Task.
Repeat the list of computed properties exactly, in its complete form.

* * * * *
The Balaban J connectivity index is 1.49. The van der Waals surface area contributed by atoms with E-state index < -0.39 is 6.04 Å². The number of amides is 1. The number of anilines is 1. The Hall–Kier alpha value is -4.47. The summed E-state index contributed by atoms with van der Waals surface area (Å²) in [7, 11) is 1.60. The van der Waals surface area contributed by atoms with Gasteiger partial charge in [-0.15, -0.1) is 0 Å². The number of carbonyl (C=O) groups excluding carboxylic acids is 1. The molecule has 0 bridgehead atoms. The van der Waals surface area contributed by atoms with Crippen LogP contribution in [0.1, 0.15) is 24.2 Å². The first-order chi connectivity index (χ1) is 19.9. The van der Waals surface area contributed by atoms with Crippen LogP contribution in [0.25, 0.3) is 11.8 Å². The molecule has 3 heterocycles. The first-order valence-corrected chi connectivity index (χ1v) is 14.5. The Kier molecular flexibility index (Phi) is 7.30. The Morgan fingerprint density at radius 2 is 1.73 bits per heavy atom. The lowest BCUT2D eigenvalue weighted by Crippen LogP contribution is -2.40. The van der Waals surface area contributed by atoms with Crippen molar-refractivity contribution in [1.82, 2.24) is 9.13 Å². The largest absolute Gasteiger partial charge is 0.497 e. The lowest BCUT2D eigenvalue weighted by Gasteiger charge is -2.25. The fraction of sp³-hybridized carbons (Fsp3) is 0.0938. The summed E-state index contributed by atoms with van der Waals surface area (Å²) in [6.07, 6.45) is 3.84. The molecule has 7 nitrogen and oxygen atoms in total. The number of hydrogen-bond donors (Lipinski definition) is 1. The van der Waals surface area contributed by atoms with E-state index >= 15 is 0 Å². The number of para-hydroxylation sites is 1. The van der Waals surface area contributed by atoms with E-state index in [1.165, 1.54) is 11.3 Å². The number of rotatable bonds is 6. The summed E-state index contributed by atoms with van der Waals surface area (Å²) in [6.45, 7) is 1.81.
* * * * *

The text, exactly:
The Balaban J connectivity index is 1.49. The van der Waals surface area contributed by atoms with E-state index < -0.39 is 6.04 Å². The number of amides is 1. The number of anilines is 1. The Hall–Kier alpha value is -4.47. The summed E-state index contributed by atoms with van der Waals surface area (Å²) in [7, 11) is 1.60. The van der Waals surface area contributed by atoms with Gasteiger partial charge in [-0.15, -0.1) is 0 Å². The number of carbonyl (C=O) groups excluding carboxylic acids is 1. The molecule has 0 bridgehead atoms. The van der Waals surface area contributed by atoms with Crippen LogP contribution in [0.1, 0.15) is 24.2 Å². The first-order chi connectivity index (χ1) is 19.9. The van der Waals surface area contributed by atoms with Crippen LogP contribution in [0.25, 0.3) is 11.8 Å². The molecule has 3 heterocycles. The first-order valence-corrected chi connectivity index (χ1v) is 14.5. The Kier molecular flexibility index (Phi) is 7.30. The Morgan fingerprint density at radius 2 is 1.73 bits per heavy atom. The lowest BCUT2D eigenvalue weighted by Crippen LogP contribution is -2.40. The van der Waals surface area contributed by atoms with Crippen molar-refractivity contribution in [1.82, 2.24) is 9.13 Å². The largest absolute Gasteiger partial charge is 0.497 e. The lowest BCUT2D eigenvalue weighted by Gasteiger charge is -2.25. The fraction of sp³-hybridized carbons (Fsp3) is 0.0938. The summed E-state index contributed by atoms with van der Waals surface area (Å²) in [6.07, 6.45) is 3.84. The molecule has 7 nitrogen and oxygen atoms in total. The number of hydrogen-bond donors (Lipinski definition) is 1. The van der Waals surface area contributed by atoms with E-state index >= 15 is 0 Å². The number of para-hydroxylation sites is 1. The van der Waals surface area contributed by atoms with E-state index in [1.165, 1.54) is 11.3 Å². The number of rotatable bonds is 6. The summed E-state index contributed by atoms with van der Waals surface area (Å²) in [6.45, 7) is 1.81.